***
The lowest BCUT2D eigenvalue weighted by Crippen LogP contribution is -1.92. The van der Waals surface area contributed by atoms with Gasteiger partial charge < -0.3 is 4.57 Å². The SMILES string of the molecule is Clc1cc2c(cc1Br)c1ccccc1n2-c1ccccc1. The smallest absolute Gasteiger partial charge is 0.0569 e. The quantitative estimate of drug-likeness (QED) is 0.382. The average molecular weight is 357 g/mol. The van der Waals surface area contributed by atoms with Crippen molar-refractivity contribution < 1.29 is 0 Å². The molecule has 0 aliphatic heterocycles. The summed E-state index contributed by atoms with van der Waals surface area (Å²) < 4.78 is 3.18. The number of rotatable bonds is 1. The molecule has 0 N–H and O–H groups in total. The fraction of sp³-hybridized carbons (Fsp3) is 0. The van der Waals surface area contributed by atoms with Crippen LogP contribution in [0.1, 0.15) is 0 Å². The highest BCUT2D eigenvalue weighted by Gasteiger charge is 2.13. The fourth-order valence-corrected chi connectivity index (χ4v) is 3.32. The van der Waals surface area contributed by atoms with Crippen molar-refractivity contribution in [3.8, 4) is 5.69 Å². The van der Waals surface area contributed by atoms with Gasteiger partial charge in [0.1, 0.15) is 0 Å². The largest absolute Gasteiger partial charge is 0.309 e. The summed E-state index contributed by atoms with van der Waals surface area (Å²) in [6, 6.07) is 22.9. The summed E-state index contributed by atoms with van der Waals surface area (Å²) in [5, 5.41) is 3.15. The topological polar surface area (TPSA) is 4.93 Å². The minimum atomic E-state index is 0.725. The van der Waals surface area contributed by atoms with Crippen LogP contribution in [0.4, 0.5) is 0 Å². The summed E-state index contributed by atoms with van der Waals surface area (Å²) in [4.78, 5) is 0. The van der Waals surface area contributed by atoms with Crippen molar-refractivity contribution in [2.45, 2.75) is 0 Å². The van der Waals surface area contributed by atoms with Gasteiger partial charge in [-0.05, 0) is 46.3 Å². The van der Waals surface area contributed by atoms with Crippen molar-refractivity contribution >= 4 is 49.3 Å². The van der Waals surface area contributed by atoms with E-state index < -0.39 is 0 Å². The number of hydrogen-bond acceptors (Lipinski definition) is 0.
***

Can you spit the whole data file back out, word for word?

The lowest BCUT2D eigenvalue weighted by Crippen LogP contribution is -1.92. The van der Waals surface area contributed by atoms with Gasteiger partial charge < -0.3 is 4.57 Å². The SMILES string of the molecule is Clc1cc2c(cc1Br)c1ccccc1n2-c1ccccc1. The smallest absolute Gasteiger partial charge is 0.0569 e. The quantitative estimate of drug-likeness (QED) is 0.382. The average molecular weight is 357 g/mol. The van der Waals surface area contributed by atoms with Crippen molar-refractivity contribution < 1.29 is 0 Å². The molecule has 0 aliphatic heterocycles. The summed E-state index contributed by atoms with van der Waals surface area (Å²) < 4.78 is 3.18. The number of rotatable bonds is 1. The molecule has 0 N–H and O–H groups in total. The fraction of sp³-hybridized carbons (Fsp3) is 0. The van der Waals surface area contributed by atoms with Crippen LogP contribution in [0.1, 0.15) is 0 Å². The highest BCUT2D eigenvalue weighted by Gasteiger charge is 2.13. The fourth-order valence-corrected chi connectivity index (χ4v) is 3.32. The van der Waals surface area contributed by atoms with Crippen molar-refractivity contribution in [3.8, 4) is 5.69 Å². The van der Waals surface area contributed by atoms with Gasteiger partial charge in [0.1, 0.15) is 0 Å². The largest absolute Gasteiger partial charge is 0.309 e. The summed E-state index contributed by atoms with van der Waals surface area (Å²) in [6, 6.07) is 22.9. The summed E-state index contributed by atoms with van der Waals surface area (Å²) in [5, 5.41) is 3.15. The topological polar surface area (TPSA) is 4.93 Å². The minimum atomic E-state index is 0.725. The van der Waals surface area contributed by atoms with Crippen LogP contribution in [0.4, 0.5) is 0 Å². The summed E-state index contributed by atoms with van der Waals surface area (Å²) in [4.78, 5) is 0. The van der Waals surface area contributed by atoms with Crippen molar-refractivity contribution in [2.45, 2.75) is 0 Å². The van der Waals surface area contributed by atoms with Gasteiger partial charge in [-0.05, 0) is 46.3 Å². The van der Waals surface area contributed by atoms with Crippen molar-refractivity contribution >= 4 is 49.3 Å². The van der Waals surface area contributed by atoms with E-state index < -0.39 is 0 Å². The number of hydrogen-bond acceptors (Lipinski definition) is 0.